I only ask because WASM comes with some extra limitations and build complexity, especially when you're shipping a garbage collector
Here are some thought of doing it with Go:
- The language itself is simple, clean and straightforward
- Compile time error checking
- Standard library that cover a lot of use-cases
- Testing and profiling tools out of the box with the language
- There is not that much extra limitations, just you can’t pop a server in the browser or access filesystem (same with other languages)
- When gzipped, wasm binaries are not that bigger than combined js resources on some other websites
- Wasm is supposed to be faster but that depends on the browser implementation and also the ui package you are using
Here is 2 other projects that I built with a Go wasm codebase:
https://murlok.io and https://lofimusic.app. Can really do cool things with it.
Of course some of these things are subjective and it's perfectly valid to explore alternate approaches, but I personally don't see the value proposition yet for doing things this way with Go
The big asterisk I am referring to is the fact that types are defined through a side channel rather than through the language itself. Your typing files may be different than someone elses. Everyone just so happens to use the same ones, so this problem doesn't come up too often in practice, but in applications where you need guaranteed static analysis, Typescript doesn't fit the bill.
I hope browsers don't fall for this and keep WASM blobs working on the background as modules and accelerators as they should.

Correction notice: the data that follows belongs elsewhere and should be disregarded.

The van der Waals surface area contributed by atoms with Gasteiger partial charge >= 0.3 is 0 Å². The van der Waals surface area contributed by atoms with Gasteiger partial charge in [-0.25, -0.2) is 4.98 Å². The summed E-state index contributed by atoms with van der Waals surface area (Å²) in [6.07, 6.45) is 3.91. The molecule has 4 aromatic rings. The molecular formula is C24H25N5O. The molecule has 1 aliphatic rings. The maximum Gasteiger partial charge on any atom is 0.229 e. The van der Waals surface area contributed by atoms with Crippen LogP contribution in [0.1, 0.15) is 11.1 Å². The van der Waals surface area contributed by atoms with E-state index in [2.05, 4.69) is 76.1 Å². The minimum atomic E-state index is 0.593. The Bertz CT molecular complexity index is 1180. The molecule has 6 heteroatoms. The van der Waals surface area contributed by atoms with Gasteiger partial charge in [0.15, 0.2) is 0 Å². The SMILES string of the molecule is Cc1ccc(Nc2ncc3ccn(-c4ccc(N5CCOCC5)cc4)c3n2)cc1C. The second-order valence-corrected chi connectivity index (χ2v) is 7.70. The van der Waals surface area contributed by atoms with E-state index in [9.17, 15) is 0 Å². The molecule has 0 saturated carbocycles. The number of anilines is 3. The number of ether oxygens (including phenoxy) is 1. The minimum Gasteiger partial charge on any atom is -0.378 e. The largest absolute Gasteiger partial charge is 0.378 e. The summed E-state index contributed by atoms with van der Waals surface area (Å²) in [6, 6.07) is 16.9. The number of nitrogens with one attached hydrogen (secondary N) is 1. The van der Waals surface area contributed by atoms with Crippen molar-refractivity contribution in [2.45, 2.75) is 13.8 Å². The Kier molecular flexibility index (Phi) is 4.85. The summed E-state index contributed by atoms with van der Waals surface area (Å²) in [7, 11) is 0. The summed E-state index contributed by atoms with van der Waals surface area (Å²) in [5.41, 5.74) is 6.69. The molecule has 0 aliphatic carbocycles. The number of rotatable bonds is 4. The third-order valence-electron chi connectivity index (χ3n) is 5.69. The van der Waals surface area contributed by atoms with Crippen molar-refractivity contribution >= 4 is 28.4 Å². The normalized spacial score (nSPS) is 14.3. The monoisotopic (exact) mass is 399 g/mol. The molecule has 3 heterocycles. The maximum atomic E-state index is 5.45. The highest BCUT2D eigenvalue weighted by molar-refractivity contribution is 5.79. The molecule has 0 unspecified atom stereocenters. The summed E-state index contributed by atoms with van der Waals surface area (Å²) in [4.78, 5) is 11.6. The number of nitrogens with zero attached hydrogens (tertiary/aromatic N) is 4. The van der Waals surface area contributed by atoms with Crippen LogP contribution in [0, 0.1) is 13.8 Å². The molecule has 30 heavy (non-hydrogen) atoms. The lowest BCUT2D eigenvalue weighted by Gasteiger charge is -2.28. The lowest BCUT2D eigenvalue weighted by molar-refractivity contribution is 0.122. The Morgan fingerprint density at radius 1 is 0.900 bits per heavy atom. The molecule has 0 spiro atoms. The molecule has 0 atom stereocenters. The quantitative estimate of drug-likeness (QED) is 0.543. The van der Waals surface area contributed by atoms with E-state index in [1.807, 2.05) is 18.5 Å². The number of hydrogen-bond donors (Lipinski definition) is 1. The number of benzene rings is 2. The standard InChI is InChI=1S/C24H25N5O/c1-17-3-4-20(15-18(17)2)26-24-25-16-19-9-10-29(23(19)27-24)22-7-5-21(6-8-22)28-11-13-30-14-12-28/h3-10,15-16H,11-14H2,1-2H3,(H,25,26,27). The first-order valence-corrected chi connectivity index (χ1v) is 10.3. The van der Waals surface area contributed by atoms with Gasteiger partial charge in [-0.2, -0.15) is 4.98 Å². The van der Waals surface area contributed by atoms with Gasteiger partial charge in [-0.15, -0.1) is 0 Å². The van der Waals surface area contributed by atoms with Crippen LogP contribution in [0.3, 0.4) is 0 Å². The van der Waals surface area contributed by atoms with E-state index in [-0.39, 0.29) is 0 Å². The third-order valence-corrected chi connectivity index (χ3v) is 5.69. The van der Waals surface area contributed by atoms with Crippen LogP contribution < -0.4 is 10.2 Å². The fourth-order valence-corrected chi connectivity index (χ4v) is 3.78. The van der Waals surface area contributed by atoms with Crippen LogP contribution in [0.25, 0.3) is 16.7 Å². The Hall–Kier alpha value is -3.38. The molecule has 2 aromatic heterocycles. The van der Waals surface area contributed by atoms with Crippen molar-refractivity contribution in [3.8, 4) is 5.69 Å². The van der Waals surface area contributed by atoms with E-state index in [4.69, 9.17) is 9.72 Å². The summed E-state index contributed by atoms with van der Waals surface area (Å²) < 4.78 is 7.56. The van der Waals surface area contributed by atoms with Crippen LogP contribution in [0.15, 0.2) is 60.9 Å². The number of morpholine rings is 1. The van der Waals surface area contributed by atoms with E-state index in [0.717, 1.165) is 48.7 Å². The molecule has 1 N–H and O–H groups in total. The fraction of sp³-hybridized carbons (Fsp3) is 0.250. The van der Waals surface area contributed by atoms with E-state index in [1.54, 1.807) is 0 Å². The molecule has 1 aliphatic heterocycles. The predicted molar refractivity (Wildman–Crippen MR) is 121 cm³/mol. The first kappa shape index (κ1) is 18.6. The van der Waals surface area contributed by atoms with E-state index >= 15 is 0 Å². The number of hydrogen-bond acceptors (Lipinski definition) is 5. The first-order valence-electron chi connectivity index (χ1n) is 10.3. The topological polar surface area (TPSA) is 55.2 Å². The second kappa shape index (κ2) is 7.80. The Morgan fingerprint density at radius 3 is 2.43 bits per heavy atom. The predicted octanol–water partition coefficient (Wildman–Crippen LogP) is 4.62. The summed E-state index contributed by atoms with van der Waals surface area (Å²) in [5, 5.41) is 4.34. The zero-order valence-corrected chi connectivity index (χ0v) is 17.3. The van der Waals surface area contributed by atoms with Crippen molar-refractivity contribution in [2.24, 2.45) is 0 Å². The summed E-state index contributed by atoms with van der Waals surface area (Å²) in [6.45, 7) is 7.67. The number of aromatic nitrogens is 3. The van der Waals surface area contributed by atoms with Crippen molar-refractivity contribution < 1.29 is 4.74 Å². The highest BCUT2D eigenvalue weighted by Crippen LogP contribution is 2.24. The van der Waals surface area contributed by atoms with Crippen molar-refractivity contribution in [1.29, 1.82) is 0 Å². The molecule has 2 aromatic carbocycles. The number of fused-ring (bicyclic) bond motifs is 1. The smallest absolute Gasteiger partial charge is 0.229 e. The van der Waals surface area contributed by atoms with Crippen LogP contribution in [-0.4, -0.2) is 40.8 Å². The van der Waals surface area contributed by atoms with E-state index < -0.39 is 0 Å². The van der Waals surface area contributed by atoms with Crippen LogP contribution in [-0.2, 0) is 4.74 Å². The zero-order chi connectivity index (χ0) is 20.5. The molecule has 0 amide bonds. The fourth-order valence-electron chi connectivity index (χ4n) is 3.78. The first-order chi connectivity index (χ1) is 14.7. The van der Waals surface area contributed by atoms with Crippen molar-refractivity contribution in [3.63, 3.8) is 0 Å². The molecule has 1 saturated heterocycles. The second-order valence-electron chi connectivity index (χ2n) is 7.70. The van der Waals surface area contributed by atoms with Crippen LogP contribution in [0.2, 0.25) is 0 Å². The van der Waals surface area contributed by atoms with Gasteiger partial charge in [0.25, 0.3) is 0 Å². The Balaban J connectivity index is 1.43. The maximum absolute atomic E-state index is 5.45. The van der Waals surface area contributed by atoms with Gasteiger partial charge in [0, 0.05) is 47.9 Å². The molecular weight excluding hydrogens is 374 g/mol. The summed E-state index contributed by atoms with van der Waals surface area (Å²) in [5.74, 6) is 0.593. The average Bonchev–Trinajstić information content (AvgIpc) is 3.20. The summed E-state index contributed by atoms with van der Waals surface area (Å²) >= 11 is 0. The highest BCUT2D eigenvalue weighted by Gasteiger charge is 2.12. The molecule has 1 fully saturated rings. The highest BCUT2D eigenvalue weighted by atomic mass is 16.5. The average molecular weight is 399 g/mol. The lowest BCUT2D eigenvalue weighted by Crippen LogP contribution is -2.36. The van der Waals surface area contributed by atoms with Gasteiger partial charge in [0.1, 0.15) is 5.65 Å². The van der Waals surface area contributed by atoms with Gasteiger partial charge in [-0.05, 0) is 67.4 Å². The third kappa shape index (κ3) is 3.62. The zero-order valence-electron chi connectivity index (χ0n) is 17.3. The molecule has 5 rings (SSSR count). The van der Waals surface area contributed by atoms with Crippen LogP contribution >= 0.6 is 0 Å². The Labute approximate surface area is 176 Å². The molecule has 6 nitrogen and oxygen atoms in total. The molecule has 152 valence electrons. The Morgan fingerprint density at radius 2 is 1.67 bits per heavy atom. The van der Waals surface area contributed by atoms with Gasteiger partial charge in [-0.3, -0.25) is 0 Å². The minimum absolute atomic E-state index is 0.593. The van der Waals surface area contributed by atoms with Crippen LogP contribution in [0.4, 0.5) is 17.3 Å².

Also does not work in macOS Safari. Also does not work in macOS Firefox, or macOS Chrome.
Methinks the hamburger menu simply doesn’t work at all!
(Of course many are already solving this problem in the other direction by using node on the server. I do hear “unified full stack language” as being given as a benefit in that case.)
There are many such languages! If “unified full stack language” is the goal, I think it makes sense to explore languages that were designed from the ground up with this in mind.
If the goal is “let programmers from ecosystem XYZ program in a new context” then I’m all about these experiments! Heck, I was a front end dev before becoming a backend dev via nodejs, so I get the appeal and think folks should go for it.
I am worried about the adoption of wasm, though, and not for the reasons you might think. We already complain about bloated js on the web, but it’s a high level language running in as a highly optimized VM focused on its effective support, with an ecosystem of developers that value small efficient packages. With wasm, it feels like we are on the verge of having Flash all over again, but this time *100 or more.
As the saying goes, “Give a man high level tools and he’ll fish for a day. Teach a man how to make a match and he’ll reinvent the fishing pole from matchsticks for a lifetime.”
Read more about it here:
>Vugu programs can alternatively be compiled using TinyGo, which produces significantly smaller output than the default Go compiler. Many Vugu programs can be compiled with TinyGo to several hundred kilobytes, as opposed to sizes measured in megabytes.
> Why doesn't Vugu use Go templates (html/template)?
> Short answer: Because templates do not provide type safety or other compile-time checks.
In any case, this is amazing. I love both Go and Vue! I am going to spend some time with it.